What the US and China really mean when they say the trade war is off

There remain huge gaps in the US-China trade disputes.
There remain huge gaps in the US-China trade disputes.
Image: Reuters/Damir Sagolj
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The US and China have called a ceasefire—or perhaps even struck a peace deal—in their trade hostilities. It all depends whom you ask.

On Saturday (May 19), the world’s two largest economies said in a joint statement that China will increase its purchase of American goods and services in order to reduce the US’s gigantic $375 billion trade deficit with it. The deficit with China has been a major focus of Donald Trump’s since his campaign. Both countries are holding off on imposing further punitive tariffs.

The truce, which lacks specifics and dollar figures, came after two days of intense talks between teams led by US treasury secretary Steven Mnuchin and Chinese vice-premier Liu He. But it looks like the two top negotiators came away with a different understanding on what they agreed on. In an interview with Fox News on Sunday, Mnuchin said:

We’re putting the trade war on hold, so right now we have agreed to put the tariffs on hold while we try to execute the framework.

Meanwhile, Liu told Chinese state media:

The two sides reached a consensus, will not fight a trade war, and will stop increasing tariffs on each other.

While China says the trade war and the tariffs are now over, the US insists it’s just putting a pause on them. By putting different interpretations on the development, both sides avoid appearing to be making big concessions to the other.

Trade tensions between the US and China have worsened in the past few months, as the two sides threatened tit-for-tat tariff measures on key goods. While Beijing is targeting Trump’s voter base by aiming tariffs at American agricultural exports like soybeans and sorghum, Washington, meanwhile, has sought to do maximum damage at China’s tech ambitions, for example, by banning Chinese telecom ZTE from buying hardware or software from American firms. (Technically, the measures on ZTE came after it failed to comply with its plea deal for violating US sanctions on trade with Iran and North Korea, but the fate of the company has now firmly become a part of the trade war.)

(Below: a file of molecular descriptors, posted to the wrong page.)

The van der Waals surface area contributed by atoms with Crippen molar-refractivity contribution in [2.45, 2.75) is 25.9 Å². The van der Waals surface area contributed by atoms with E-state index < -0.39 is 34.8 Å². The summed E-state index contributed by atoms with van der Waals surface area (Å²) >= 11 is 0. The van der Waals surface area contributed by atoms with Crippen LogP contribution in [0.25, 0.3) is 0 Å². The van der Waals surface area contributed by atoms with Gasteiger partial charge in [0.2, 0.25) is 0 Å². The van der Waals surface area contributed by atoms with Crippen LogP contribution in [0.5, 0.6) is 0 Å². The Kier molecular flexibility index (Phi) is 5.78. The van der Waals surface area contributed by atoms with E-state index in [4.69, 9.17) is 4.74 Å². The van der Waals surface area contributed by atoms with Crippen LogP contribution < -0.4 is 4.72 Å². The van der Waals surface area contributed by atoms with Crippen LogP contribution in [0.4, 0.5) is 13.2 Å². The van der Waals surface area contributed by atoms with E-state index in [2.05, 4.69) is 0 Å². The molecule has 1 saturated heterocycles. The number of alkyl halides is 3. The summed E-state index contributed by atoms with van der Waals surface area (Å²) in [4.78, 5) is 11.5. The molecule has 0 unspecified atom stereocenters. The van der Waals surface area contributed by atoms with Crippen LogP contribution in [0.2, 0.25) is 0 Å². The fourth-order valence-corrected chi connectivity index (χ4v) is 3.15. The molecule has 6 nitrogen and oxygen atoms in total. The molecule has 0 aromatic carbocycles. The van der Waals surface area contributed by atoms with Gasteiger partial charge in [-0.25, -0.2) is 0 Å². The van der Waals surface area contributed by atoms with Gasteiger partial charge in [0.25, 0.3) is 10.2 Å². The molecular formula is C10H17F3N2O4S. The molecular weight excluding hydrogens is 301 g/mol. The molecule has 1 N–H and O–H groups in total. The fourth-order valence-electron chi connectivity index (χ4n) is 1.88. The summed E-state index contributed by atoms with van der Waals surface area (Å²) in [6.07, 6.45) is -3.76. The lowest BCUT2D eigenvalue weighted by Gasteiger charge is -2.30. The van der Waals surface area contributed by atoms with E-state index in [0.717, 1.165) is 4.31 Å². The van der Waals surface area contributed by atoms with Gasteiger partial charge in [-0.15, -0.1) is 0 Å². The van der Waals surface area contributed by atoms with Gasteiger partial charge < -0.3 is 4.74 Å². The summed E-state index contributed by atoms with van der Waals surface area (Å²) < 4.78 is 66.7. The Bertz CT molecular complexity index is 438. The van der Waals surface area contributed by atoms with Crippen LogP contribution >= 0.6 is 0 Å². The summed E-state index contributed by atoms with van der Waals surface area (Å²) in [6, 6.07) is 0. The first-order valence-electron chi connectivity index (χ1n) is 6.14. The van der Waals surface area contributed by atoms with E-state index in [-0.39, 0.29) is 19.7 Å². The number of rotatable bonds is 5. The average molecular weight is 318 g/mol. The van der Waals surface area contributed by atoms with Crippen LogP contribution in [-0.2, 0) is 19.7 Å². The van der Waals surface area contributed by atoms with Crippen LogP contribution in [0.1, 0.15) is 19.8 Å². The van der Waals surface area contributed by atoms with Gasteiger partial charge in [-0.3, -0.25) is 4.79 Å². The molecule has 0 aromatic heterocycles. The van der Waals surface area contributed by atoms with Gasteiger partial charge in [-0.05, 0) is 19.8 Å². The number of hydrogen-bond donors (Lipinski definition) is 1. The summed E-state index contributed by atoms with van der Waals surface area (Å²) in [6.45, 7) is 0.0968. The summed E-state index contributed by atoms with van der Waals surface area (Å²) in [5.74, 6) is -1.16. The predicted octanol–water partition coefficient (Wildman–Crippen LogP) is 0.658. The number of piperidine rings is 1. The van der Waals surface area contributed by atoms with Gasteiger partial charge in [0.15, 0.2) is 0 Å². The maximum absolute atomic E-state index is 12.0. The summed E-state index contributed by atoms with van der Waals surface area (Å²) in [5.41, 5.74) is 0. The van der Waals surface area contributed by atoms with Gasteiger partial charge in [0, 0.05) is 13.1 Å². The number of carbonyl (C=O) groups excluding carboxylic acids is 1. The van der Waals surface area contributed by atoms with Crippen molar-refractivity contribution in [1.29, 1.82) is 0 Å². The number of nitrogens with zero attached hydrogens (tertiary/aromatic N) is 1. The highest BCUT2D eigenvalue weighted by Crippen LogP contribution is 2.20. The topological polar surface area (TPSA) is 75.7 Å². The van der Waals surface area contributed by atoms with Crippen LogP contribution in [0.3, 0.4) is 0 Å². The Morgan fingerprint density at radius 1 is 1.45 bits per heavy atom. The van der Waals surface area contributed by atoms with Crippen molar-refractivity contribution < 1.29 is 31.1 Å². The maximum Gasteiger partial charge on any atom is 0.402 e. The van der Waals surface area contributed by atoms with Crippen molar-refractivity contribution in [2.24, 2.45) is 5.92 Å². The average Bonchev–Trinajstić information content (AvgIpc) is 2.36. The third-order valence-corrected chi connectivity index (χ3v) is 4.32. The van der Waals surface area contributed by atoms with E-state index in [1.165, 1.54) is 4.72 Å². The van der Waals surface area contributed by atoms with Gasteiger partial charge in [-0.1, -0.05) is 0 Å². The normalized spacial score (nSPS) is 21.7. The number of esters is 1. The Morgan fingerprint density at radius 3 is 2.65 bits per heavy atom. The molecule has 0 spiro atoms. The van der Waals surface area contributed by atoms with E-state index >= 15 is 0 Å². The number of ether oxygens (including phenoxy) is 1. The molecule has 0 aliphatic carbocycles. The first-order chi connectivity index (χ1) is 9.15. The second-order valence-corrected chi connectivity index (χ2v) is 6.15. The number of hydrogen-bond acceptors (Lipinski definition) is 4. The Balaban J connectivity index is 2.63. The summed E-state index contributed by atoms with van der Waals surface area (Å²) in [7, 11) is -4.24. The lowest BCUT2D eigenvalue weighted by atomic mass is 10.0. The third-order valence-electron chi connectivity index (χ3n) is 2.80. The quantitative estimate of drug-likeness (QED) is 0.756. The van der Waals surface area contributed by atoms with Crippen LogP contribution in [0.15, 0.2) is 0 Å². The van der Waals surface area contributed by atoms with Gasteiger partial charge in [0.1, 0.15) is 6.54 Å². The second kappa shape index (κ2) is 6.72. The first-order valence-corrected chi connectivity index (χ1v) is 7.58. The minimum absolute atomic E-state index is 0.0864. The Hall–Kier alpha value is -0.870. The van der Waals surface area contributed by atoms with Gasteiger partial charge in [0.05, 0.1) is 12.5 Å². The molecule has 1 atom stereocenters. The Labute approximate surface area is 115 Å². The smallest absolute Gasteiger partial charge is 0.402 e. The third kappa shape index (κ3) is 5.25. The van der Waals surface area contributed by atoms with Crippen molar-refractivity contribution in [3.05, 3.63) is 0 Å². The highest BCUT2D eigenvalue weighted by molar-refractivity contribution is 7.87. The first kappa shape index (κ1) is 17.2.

There are other nuances in the Chinese translation of the joint statement, as China watchers and translation enthusiasts have noted on Twitter and WeChat (link in Chinese), interpreting these differences as Beijing watering down some of the language relating to its concessions in the joint statement. For example, while the English statement says China will “attach paramount importance” to intellectual property rights protection, a key concern of the Trump administration, the Chinese statement translates it as “attach high importance.”

The pause comes as the two countries left many of their fundamental trade disputes unsolved. For one thing, Beijing didn’t commit to (paywall) the Trump administration’s ask of a $200 billion cut in the US’s trade deficit with China. It also remains unclear if the US will retract its sanctions against ZTE, after Trump said last week he is looking into the case, and unexpectedly expressed concern about the outlook for the firm. (Mnuchin told Fox News that the ZTE case is independent of the trade talks.)

Analysts in both countries seem unimpressed about the outcome of the trade talks. “Nothing’s changed—and that’s probably the real consensus between the two delegations,” Zha Daojiong, a professor with Peking University in Beijing, told the South China Morning Post.